In R. v. Tran (30 June 2010) (Ont. C.A.), the Ontario Court of Appeal, in a strongly worded decision, criticized the police for violently assaulting the accused, the province's Special Investigation Unit (SIU) for concluding that there were not reasonable grounds for charges and the Crown Attorney who allowed the officers to remain involved in the case and to sit next to the Crown during the trial. The Court upheld the trial judge's decision to stay the charges under section 24(1) of the Charter. Of particular significance is the Court's reliance on the absence of accountability evidenced by the failure of the SIU to act in concluding that a stay of proceedings was appropriate.
Justice Epstein, for the Court, held:
" I refer to the Crown’s cavalier attitude toward the seriousness of the police misconduct and abuse to which Tran had been subjected demonstrated by Crown counsel’s decision to have Officer Vander Wier sit at the counsel table after the trial judge’s ruling on the voir dire. This decision suggested indifference to, if not approbation of, the police abuse and attempted cover-up. Matters were made even worse when the Crown allowed Officer Vander Wier to have a continuing involvement with witnesses after the trial judge made an order excluding him from the counsel table.
 The Crown’s conduct was evocative of an alignment with the police, notwithstanding the abuse. The Crown’s responsibility lies not in securing a conviction but in presenting the case for the prosecution while ensuring a fair trial for the accused: see Boucher v. The Queen,  S.C.R. 16. Conduct suggesting that the Crown was condoning egregious police misconduct in violation of its duty of even-handedness would, in my view, cause a reasonable observer informed of the circumstances to question whether Tran could receive a fair trial. While the trial judge found that the police misconduct and Charter breaches did not affect the evidence, a reasonable person could well conclude that Vander Wier’s continued involvement with the case and his ongoing contact with key Crown witnesses could influence their testimony to Tran’s disadvantage.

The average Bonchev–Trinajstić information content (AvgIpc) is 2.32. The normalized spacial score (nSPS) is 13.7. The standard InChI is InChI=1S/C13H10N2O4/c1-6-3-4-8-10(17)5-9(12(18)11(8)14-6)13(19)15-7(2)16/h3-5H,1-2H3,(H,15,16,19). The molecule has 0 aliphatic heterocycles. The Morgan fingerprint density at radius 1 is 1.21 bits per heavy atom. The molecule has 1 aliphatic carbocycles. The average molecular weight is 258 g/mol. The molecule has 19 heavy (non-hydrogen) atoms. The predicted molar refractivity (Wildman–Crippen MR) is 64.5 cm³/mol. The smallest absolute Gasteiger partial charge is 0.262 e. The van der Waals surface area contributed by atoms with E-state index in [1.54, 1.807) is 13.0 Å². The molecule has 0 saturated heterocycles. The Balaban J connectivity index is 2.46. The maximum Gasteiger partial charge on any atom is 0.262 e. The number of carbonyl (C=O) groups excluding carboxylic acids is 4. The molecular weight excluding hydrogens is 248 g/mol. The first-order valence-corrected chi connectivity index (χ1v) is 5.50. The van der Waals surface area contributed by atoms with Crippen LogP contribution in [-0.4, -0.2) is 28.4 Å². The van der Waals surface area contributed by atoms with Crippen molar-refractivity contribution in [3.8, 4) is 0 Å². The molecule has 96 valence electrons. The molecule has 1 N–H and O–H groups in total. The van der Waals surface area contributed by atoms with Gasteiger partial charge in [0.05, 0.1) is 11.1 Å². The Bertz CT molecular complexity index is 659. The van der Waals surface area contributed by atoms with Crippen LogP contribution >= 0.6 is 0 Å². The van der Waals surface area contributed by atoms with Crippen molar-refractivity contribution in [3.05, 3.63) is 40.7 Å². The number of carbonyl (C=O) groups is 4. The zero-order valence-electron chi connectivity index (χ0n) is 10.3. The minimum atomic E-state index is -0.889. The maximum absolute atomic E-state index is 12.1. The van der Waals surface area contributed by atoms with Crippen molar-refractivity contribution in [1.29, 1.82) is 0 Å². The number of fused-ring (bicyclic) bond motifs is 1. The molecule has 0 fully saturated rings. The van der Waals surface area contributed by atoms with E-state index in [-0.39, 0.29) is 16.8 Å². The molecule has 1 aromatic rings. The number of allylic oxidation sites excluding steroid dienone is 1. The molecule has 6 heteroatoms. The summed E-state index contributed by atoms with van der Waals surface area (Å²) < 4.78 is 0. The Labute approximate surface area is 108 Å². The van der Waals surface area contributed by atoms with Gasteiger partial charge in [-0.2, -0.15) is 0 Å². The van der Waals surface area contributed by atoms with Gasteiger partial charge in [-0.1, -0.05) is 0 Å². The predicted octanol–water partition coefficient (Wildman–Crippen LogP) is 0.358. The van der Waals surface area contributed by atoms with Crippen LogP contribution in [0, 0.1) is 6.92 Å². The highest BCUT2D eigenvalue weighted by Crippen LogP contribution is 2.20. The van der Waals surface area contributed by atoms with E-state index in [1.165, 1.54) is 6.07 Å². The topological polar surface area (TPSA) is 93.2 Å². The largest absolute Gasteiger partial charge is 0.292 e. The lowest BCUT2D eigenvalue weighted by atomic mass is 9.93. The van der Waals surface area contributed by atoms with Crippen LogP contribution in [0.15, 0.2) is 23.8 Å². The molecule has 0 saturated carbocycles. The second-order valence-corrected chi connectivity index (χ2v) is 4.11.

To make matters still worse, there is no evidence of any effective response to the police brutality here.
 The only action apparently taken against the police was the SIU investigation. It was closed on June 6, 2003. Defence counsel inquired into the reason for this, and was told that while the reason was confidential, the decision was justified. At the stay hearing, counsel for the SIU advised the court that the Director “closed the SIU file in the case having reached his conclusion that there were no reasonable grounds to believe that the officer had committed any criminal offence.” In oral argument, the panel was informed that despite the trial judge’s findings of serious police brutality, no further action has been taken against these officers. It is difficult to understand why or how those responsible for investigating the incident could continue to maintain that there are no reasonable grounds to proceed.
 The message of Nasogaluak at para. 32 bears repeating: “Courts must guard against the illegitimate use of power by the police against members of our society, given its grave consequences.” It is not for this court in this appeal to concern itself with punishment for those who abused Tran. It is, however, for this court to affirm the fundamental values of our society and to respond to actions that undermine the integrity of the justice system. The failure of the SIU and other authorities to follow through with a meaningful investigation also militates in favour of a stay."